The future is now and it is bleak and hopeless; population, crime, death and disease have all risen while the food (munchies) necessary to feed everybody has diminished. Though the financial systems may have collapsed, three things still rule the streets of London: the gangs, the “munchies” gangs sell and the money gangs make from the “munchies” they sell. If you aren’t cliqued up with a street gang, you’re a victim being preyed on.
The Papercha$ers are a small five man gang, lead by Rager, that specialize in acquiring and slanging munchies in the street markets but every ‘hood has a gang and every gang has a rival, in this case those rivals are the Thugz.
After the crew are chased off during a heist by the Thugz, Rager’s younger brother Junior is cornered in a parking garage and attacked leading to a heated battle between Rager, defending his brother, and several members of the Thugz. Unwilling to play fair, the leader of the vicious gang stabs Rager in the back, leaving him for dead. Junior, scared and injured, makes his way back to The Papercha$ers where he and the crew decide to avenge the murder.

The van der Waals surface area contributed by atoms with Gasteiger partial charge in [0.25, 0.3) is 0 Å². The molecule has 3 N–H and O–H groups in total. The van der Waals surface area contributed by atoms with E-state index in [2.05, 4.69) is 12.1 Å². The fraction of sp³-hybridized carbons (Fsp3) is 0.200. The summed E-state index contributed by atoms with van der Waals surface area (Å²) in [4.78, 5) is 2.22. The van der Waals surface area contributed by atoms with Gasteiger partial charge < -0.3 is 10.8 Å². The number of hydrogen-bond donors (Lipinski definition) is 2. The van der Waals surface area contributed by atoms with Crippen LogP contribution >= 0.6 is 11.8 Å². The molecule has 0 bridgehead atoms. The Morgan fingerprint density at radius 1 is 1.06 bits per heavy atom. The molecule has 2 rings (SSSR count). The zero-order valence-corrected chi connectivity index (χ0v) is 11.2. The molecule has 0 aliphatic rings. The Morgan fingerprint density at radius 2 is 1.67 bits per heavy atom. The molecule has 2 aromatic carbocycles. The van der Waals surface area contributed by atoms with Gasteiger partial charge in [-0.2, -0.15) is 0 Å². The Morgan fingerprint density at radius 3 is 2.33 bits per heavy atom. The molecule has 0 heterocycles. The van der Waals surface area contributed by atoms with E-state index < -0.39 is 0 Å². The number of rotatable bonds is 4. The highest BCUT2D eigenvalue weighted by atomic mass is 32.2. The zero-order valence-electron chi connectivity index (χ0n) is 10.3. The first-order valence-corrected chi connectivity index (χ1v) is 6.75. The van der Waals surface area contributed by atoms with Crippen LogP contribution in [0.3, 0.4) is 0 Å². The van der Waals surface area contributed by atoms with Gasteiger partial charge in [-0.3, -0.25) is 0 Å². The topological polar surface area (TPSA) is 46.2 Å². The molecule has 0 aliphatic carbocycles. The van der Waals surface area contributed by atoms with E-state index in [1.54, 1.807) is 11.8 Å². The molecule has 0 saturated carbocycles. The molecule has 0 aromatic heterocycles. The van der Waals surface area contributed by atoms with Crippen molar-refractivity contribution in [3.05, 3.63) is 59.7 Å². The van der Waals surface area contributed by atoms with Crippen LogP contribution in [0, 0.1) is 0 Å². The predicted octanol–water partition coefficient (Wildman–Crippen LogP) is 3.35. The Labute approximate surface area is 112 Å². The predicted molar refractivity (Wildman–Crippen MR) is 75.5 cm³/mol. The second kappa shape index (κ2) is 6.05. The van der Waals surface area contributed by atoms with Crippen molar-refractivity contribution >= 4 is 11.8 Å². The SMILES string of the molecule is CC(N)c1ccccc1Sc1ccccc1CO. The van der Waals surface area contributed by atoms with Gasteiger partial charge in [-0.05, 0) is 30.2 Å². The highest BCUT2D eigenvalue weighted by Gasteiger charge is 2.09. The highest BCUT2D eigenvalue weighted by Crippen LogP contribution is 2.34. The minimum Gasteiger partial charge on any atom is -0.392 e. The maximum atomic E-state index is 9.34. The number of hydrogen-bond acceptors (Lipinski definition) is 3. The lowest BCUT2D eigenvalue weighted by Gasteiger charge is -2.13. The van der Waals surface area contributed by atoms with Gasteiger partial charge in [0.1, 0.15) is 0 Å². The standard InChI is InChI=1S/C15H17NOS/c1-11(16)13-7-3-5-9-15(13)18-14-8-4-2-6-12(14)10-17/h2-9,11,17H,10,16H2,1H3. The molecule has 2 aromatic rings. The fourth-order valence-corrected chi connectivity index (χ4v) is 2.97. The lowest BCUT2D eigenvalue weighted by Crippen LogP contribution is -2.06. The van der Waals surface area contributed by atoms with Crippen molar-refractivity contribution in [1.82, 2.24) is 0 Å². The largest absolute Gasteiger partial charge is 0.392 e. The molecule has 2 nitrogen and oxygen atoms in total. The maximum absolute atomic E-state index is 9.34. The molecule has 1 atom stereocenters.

Now The Papercha$ers, lead by Junior, must make their way across the city, facing gangs as they go, in a quest to build a coalition of gangs and eventually confront the murderous Thugz.
Shank is a beautifully shot, amazingly produced and wonderfully acted urban action flick! The concept wasn’t especially original but its not what you have but what you do with it, right? Mo Ali has successfully combined the post-nuke sci-fi subgenre and merged action cinema with a Hip Hop sensibility that’s both true to its roots and accessible to viewers unfamiliar with the urban lifestyle or its music. From the first guttural bassline to kick in to the last buzz, Shank’s Grime/Dubstep/Hip Hop score created the kind of filthy audio atmosphere few films actually achieve. Most films have scores but to use a score so effectively that it literally becomes inseparable with the visuals, well that’s just an artform. Coupled with insane cinematography and mind-blowing animation sequences, Shank is about as unique as they come.
The UK urban action/crime film has been on the rise for quite awhile now though it seems that in the last few years the focus is turning from soccer hooligans and Cockney gangsters to Black Britons and multicultural crews featuring whites, blacks and those of Middle Eastern descent. There’s more than enough room in cinema for this type of action film so I say bring it on so long as the films don’t end up devolving into the type of shot-on-video, directed-by-rappers direct-to-DVD trash we get here in the states.
Shank is highly recommended. I must admit to not really liking the end much as I felt Ali went hard the entire film all to ease up in finale of the production. Just a taste issue I guess, I just felt some characters got off too easy and a subplot was left to swing in the breeze. Perhaps a Shank 2 was being considered? Anyhow, if you’re a fan of Kidulthood, you’re going to find Shank just as entertaining.